When you drive by the local fast food franchise, your eyes get big and your mouth starts to salivate. Not because you're hungry, but because you want what they have - the easy life of a franchise owner.
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Over the years you've convinced yourself that franchise guys have it made - a cookie-cutter business plan, pre-fabricated personnel policies, and marketing that makes your company's ads look like they were created by a kindergartener. If you had those resources at your disposal, you would be rolling in profits with enough left over to take your business to the next level and beyond.
But is franchise ownership really all it's cracked up to be? Do franchise owners really have it easier than entrepreneurs who own non-franchised operations?
To be fair, franchises do have some advantages over non-franchised businesses. However, they also have some downsides that non-franchised companies don't even have to think about.
In their favor, franchises offer business owners the opportunity to participate in a business plan that has proven itself effective time and time again. The bigger the franchisor, the more efficient the franchise will be in its ability to duplicate the success of the parent company.
Typically, franchises also receive assistance in other areas such as buying equipment, training personnel, locating reliable suppliers, marketing their products, and maintaining accurate financial information. These benefits alone might make franchising seem like a no-brainer to a struggling small business owner.
But not so fast. Franchising has advantages. But it also has some disadvantages that you need to consider . . .
The first disadvantage of franchising is the cost. Franchisors require a substantial initial franchise fee from their franchisees as well as ongoing fees based on a percentage of sales. If you thought financing your start-up was expensive, think about how much harder it would be to add a franchise fee to your startup costs.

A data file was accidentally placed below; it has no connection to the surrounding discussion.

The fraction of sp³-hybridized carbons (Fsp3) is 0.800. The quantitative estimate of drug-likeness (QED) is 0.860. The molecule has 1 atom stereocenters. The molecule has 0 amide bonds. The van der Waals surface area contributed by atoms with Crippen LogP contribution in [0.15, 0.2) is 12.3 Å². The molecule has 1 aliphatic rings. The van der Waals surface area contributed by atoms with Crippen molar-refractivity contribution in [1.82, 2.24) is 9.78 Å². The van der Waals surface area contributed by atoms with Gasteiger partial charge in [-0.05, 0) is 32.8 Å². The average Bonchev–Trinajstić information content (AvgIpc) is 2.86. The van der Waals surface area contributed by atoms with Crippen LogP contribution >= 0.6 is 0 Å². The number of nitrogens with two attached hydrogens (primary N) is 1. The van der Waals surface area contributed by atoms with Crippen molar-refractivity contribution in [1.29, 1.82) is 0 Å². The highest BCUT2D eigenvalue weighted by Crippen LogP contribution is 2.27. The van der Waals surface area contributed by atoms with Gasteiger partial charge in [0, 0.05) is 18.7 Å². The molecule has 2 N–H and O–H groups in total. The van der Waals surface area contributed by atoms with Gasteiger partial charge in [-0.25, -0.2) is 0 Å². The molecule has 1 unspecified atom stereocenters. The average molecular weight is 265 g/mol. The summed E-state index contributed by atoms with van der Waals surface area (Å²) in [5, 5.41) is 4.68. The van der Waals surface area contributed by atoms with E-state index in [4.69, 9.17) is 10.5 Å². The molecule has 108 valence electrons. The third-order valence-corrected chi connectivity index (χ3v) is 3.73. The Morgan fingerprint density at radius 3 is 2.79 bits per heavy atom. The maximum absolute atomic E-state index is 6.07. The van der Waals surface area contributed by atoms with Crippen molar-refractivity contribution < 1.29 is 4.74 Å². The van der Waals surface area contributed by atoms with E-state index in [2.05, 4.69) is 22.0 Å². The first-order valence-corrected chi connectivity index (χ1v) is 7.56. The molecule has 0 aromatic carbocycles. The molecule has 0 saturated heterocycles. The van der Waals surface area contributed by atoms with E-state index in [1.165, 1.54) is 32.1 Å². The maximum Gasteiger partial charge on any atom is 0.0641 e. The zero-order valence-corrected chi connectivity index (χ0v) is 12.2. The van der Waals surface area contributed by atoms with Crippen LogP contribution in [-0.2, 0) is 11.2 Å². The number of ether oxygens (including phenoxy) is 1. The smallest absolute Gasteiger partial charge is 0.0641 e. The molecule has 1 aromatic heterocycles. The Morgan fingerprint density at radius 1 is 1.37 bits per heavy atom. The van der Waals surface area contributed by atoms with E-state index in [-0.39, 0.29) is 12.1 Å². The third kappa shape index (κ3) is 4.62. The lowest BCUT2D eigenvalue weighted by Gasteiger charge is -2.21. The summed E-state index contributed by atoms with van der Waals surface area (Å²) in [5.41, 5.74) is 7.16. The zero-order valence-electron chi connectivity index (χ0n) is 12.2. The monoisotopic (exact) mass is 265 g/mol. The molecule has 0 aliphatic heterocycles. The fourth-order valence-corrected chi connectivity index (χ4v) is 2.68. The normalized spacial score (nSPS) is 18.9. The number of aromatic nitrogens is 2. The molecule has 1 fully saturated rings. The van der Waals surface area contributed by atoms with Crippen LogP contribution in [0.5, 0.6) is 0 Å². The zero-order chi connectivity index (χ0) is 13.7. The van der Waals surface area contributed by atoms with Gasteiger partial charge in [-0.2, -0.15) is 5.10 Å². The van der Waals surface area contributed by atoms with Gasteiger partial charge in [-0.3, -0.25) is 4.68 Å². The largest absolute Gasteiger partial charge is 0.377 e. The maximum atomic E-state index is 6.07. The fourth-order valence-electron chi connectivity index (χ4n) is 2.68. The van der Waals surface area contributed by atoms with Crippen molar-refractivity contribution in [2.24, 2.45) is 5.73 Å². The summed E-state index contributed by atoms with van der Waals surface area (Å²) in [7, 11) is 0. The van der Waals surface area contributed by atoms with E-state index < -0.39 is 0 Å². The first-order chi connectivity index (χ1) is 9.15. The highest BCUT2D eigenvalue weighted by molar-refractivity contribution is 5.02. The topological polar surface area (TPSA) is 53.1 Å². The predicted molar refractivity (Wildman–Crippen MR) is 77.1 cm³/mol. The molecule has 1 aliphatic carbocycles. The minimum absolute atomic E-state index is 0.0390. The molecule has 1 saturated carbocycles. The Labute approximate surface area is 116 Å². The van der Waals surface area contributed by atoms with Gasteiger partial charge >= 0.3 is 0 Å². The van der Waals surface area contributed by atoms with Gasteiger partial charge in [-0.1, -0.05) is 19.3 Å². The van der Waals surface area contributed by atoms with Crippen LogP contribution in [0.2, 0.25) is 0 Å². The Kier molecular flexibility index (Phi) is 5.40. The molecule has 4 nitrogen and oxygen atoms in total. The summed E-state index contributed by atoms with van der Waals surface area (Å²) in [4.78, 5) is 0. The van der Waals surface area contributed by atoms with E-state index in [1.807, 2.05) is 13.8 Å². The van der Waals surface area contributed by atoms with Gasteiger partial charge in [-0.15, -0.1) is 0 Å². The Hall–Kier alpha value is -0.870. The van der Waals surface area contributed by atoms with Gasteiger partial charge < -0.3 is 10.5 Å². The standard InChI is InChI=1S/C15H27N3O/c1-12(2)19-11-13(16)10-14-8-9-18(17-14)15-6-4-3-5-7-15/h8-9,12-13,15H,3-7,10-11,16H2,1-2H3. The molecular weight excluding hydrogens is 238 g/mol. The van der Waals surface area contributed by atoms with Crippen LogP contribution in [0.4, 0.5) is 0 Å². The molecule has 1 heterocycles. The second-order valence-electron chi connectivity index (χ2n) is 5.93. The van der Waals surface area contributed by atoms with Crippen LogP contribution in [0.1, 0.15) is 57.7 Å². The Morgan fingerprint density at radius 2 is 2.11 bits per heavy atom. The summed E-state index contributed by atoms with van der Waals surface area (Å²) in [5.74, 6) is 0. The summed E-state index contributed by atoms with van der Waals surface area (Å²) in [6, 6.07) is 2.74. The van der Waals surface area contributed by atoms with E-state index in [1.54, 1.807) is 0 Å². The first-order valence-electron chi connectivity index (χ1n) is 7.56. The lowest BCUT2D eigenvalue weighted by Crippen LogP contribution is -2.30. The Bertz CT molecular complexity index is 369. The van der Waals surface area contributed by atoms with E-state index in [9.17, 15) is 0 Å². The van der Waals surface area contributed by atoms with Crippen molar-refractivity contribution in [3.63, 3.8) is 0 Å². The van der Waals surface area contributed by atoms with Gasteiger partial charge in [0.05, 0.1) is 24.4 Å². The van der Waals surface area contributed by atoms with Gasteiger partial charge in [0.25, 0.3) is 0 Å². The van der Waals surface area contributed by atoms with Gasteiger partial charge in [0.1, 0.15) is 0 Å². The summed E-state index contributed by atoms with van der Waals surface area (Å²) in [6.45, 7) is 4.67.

Franchises also face geographical limitations that non-franchised businesses don't even think about. When a business owner purchases a franchise license, the license specifies a franchise territory. Go outside that territory, and the franchisee risks stepping on another franchisees toes and the possibility of losing their franchise altogether.
Additionally, franchises are subject to certain restrictions designed to maintain uniformity across the franchise. For example, if you own a restaurant you are free to change your menu however you see fit to respond to the needs of your customers.
That's not the case with franchised restaurants. Franchised eating establishments are limited to the menu items approved by the parent company. These restrictions are not only inconvenient, but also potentially damaging to the bottom line of businesses that rely on flexibility to satisfy their clientele.
The Bottom Line
Before you decide to franchise, take some time to research your options. Meet with several franchise reps to ascertain the costs and limitations involved with owning a franchise. After getting the information you need, weight the pros and cons, and make your decision accordingly.